Monday morning started with a knock on Salome’s tin roof. Where there would normally be a door, there is a sheet separating the semi-outdoor living room from the street of San Mateo, Guatemala. The sheet seeks to keep the dogs out and the odors of cooking in. It fails, and our meeting is graced with wagging tails, thick smoke, and the aroma of beans cooking.
Salome pulls out plastic stools and instructs me to not slip on the mud. The tin roof, the sheet door, and the location of the house on the side of the hill did not shield Salome’s abode from the recent massive flooding, so one of her sons is shoveling mud out of the living area with a plastic toy as his mother and I converse. Nothing about Salome’s demeanor suggests the slightest sense of unease. She pulls out her notebook with a cartoon character on the cover and with pride tells me, “I have been selling so much that I filled this one out completely and need a new notebook!”
The accounting notebook is only one of the ways in which NamasteDirect helps clients visualize their progress. Salome cannot read or write; she points at her fingers and tells me she can count as much as her fingers will allow her. Her husband helps her record her sales and expenses every day, making her success a family matter. I leaf through the pages: “Tuesday – bought half a pound of lentils. Wednesday – sold six prepared meals.” Salome’s business model involves her preparing plates of food for lunch and selling it to locals for their own consumption. She makes all the food in her own kitchen every morning and sells it at a table near the market every afternoon. The leftover food becomes dinner for her own family – “although I really prefer selling all of it!,” she says with a smile.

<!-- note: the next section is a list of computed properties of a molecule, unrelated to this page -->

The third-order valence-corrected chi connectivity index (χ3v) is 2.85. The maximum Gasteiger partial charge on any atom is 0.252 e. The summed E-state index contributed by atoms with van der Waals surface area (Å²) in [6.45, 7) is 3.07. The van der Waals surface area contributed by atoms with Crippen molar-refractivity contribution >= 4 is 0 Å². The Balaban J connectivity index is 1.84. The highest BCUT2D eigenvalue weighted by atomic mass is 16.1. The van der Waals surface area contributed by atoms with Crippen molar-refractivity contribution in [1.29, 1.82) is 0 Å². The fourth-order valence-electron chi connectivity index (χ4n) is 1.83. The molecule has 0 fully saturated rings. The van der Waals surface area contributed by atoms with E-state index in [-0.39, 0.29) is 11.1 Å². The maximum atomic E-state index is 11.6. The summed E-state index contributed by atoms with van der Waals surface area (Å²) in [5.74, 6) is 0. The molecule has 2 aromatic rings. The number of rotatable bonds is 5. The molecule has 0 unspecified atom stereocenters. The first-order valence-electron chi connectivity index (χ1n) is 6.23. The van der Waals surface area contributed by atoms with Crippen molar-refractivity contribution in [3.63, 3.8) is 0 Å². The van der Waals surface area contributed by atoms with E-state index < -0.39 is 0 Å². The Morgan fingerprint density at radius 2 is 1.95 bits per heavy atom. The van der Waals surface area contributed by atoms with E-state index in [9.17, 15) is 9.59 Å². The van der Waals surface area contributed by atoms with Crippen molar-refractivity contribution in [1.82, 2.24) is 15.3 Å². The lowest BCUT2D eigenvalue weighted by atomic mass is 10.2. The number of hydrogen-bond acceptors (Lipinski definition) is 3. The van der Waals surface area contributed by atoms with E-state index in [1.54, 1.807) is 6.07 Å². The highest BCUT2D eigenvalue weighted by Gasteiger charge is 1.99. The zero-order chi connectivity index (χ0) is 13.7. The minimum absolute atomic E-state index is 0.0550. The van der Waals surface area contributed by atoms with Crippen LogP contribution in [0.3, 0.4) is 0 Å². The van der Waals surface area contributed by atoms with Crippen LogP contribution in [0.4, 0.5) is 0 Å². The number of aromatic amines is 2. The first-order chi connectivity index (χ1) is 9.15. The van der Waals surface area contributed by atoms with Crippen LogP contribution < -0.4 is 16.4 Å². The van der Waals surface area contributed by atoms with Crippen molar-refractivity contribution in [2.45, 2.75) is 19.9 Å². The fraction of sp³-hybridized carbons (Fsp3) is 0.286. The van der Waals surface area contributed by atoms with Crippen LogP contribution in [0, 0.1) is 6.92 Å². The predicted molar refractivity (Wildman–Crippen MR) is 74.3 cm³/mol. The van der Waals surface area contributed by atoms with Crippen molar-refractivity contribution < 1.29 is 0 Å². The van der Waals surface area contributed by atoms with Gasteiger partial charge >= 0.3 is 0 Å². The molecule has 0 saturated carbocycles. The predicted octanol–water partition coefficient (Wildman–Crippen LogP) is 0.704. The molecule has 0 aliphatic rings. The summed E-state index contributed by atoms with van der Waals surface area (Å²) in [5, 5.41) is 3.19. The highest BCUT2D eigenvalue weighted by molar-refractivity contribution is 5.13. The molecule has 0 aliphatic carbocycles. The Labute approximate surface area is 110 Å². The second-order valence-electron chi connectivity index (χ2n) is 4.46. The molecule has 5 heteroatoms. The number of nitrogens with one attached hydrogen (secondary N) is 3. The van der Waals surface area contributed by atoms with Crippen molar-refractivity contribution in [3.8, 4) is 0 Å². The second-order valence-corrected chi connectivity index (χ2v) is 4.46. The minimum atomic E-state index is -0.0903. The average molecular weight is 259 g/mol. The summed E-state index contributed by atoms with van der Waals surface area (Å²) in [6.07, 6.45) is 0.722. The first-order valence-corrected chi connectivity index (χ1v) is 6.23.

May 13, 2010 was the date when Salome decided to pursue her cooking professionally. She set her aspirations on creating San Mateo’s version of a simplified catering service. Initially, she bought small amounts of raw materials, afraid that she would have too many leftovers and too many costs compared to her revenue. As rumor of her cooking skills spread and she moved her sales table to a more central location in the village, as opposed to selling food out of her own kitchen, her revenue grew and she began to think of bigger ways to use her microcredit loan and new profits.
With the encouragement of her business advisor, Domingo, she has begun to buy in large quantities: a pound of corn, a big sac of beans, more potatoes. She consumes 15 pounds of onions a week – and now is able to buy all 15 at once. Domingo encouraged her to mine cheaper markets, such as the bigger one in Antigua, for her ingredients. Salome speaks excitedly of the future: she would like to own a full service restaurant. She is thinking of the future – “I need to buy a table or two and some chairs.” Domingo highlights the other aspects of the restaurant experience. “You will need to think about service, utensils, and washing,” he suggests. She knows it is a much bigger endeavor than her current cooking service, but is confident that if she keeps up her good services, accounting, and relationships with other villagers in San Mateo, she can make the restaurant a reality.
Salome learned how to cook alongside her mother and hopes to teach her only daughter to do the same. She also has 8 sons, all of whom are proud of their mother’s initiative for learning. One of the sons remembers that Salome attended cooking lessons at a cooperative and loved talking to the other women. She comments that “it was six months of training and now I try to copy the recipes and the process, as well as make my own. I try to learn everything I can.”